“They know me by now,” McNall said with a sense of satisfaction that is quickly numbed by a disappointment the industry seemingly doesn’t care for nearby residents. “I’ve heard, ‘Oh well, they are just trailer trash.’ But they are human beings and this is probably as good as it gets, and they deserve quality of life too.”
McNall was born and raised in Aztec, on a 720-acre ranch her family homesteaded since the early 1940s. Her own property east of town is surrounded by 20 wells in less than a mile radius.
“We used to run cattle, and it was gorgeous,” she recalled sadly, pointing to a patch of untouched juniper and piñon trees adjacent to an oil refinery. “It used to be all like that. Every bit of it – before the hell hit.”
Feeding a nationDuring President Nixon’s “Project Independence” in the 1970s, a report by the National Academy of Sciences deemed the entire Four Corners a “national sacrifice area” for energy production.
“At the time they were looking at energy corridors,” said the San Juan Citizen Alliance’s Mike Eisenfeld. “The rhetoric was: because this area receives so little precipitation and the energy values were so high, we might as well designate this zone and never have to reclaim it since there’s nothing there.”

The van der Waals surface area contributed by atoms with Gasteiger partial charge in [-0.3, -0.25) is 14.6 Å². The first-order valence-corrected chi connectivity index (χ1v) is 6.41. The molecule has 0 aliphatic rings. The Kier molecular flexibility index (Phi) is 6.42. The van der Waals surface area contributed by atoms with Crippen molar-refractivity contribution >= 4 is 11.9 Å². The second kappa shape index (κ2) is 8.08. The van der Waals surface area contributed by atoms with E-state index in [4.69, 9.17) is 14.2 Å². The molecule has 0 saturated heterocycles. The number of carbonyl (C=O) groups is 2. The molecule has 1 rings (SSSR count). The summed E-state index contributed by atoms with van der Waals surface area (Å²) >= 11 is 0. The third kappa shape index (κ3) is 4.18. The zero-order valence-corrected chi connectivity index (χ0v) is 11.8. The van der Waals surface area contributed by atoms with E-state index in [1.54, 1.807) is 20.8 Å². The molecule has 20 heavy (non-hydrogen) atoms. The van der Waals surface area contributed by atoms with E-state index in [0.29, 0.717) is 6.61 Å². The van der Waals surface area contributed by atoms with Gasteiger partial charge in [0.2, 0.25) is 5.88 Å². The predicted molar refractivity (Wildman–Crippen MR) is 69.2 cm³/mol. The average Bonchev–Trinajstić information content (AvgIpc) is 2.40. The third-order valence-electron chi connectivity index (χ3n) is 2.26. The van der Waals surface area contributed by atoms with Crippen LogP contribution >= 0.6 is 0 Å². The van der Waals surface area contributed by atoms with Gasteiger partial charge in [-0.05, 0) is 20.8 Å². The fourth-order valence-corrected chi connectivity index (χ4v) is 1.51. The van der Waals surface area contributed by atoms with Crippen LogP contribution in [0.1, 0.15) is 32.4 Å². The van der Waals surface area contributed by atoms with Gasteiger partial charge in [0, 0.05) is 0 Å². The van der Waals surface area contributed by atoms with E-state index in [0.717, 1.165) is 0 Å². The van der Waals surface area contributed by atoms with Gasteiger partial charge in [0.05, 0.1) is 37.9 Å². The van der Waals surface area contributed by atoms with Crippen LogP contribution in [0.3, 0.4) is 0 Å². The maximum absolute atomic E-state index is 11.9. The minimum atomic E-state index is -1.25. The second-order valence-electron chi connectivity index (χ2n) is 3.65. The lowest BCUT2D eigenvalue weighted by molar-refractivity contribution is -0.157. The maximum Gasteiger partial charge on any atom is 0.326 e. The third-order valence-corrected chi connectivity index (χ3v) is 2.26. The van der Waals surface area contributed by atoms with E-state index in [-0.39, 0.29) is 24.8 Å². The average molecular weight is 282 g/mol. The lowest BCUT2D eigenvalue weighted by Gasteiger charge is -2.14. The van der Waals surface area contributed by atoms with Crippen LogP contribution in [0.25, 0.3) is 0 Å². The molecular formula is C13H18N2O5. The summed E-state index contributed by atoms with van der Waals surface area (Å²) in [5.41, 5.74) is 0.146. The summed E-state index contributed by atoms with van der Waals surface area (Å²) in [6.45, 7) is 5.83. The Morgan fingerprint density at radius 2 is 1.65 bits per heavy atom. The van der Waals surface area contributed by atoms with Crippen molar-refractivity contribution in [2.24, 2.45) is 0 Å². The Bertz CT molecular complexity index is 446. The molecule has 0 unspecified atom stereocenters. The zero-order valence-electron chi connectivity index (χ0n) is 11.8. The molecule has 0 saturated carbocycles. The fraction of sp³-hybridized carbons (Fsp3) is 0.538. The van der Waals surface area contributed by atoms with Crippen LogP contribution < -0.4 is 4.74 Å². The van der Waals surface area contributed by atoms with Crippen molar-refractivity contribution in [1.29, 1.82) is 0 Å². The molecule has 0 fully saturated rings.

The San Juan basin, with its rich deposits of coal, uranium and natural gas, became one of the largest producers of fossil fuels in the country.
But the stark difference in the landscape of Southwest Colorado and Northwest New Mexico’s overlap in the basin isn’t accidental, said La Plata County Commissioner Gwen Lachelt. Concerned citizens, environmental groups and elected officials in Colorado were able to mobilize almost immediately, and modernize regulations on development.
“Folks weren’t able to get that kind of organizing going until many years after their boom,” Lachelt said of San Juan County, New Mexico. “Sug really helped get other people involved in that effort.”
For McNall, northwest New Mexico isn’t a dumpsite for national interests – it’s home.
When she’s not touring the less than scenic industrial wasteland, the retired rancher finds respite in bird watching, playing African drums in an ensemble and spending time with her only daughter.
She’s never thought about leaving. “Where would I go?” she asked.
Having witnessed more than six decades of booms and bust, her heart is with the workers most impacted, the people who don’t have the option to find work in other parts of the country. A recent report estimated 6,000 jobs in the energy industry were lost since 2009 in San Juan County.
“People used to go somewhere else, but this thing is worldwide,” she said. “There’s a lot of despair this time.”
Her anger lies with the energy companies who cut corners and don’t make good on promises to clean up their mess, the local government that lived gluttonously in boom years and failed to diversify the economy, and the helplessness of losing the landscape.
“The question I get asked the most on this tour is: ‘Is there any hope?’” she said. “I know there’s hope. I don’t know what it is. But you can’t ever give up hope.”